Stargazers across California watched the full moon slip into the Earth's shadow during an eclipse on Sunday night.
The total lunar eclipse started with a partial phase at about 7:33 p.m. PST Sunday (0333 GMT, Monday) when the moon began to enter Earth's shadow, about 19 degrees above the eastern horizon.
At 8:41 p.m. PST (0441 GMT, Monday), the moon was completely inside the umbra, marking the beginning of the total lunar eclipse. The total process took about three hours.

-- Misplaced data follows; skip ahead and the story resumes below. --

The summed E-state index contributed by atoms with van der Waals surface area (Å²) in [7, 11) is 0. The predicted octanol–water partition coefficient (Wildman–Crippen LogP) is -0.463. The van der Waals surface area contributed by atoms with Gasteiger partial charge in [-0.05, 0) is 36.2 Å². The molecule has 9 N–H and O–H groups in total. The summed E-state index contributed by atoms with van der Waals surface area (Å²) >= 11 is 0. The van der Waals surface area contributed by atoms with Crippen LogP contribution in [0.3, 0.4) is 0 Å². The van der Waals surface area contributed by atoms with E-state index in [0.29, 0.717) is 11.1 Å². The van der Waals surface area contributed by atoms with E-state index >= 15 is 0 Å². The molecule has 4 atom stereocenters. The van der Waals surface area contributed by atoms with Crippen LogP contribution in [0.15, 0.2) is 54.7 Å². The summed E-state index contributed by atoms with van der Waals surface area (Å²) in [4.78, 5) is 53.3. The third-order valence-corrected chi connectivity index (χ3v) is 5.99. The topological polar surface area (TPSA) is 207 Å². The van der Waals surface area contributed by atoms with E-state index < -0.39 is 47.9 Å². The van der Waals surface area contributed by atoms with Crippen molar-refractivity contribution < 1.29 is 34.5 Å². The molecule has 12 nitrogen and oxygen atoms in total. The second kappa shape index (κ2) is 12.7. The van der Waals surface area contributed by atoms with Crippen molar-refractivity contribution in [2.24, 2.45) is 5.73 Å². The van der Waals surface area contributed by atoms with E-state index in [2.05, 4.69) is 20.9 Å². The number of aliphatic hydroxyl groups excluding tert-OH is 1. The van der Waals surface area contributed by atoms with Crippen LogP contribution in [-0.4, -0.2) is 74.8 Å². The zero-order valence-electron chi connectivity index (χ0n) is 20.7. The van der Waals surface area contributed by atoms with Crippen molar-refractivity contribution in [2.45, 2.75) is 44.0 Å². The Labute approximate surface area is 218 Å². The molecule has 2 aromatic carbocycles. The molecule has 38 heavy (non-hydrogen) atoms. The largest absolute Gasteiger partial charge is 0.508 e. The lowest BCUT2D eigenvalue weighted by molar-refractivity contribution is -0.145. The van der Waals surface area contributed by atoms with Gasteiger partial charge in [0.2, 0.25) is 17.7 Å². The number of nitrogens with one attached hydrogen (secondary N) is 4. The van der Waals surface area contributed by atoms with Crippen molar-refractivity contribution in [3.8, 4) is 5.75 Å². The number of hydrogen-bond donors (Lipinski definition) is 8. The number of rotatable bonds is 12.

The Griffith Observatory in Los Angeles and some universities held public viewing events Sunday night, attracting lots of astronomy enthusiasts.
Eclipse happens when the moon, Earth and the sun are lined up and on the same plane -- allowing for the moon to pass through Earths shadow.
Lunar eclipses occur only during a full moon, and this one was particularly special because it was also a supermoon, which occurs when the moon is full and closest to Earth in orbit.
Sunday's eclipse, visible in North and South America as well as parts of western Europe and Africa, was the first lunar eclipse in 2019 and the last total lunar eclipse until 2021.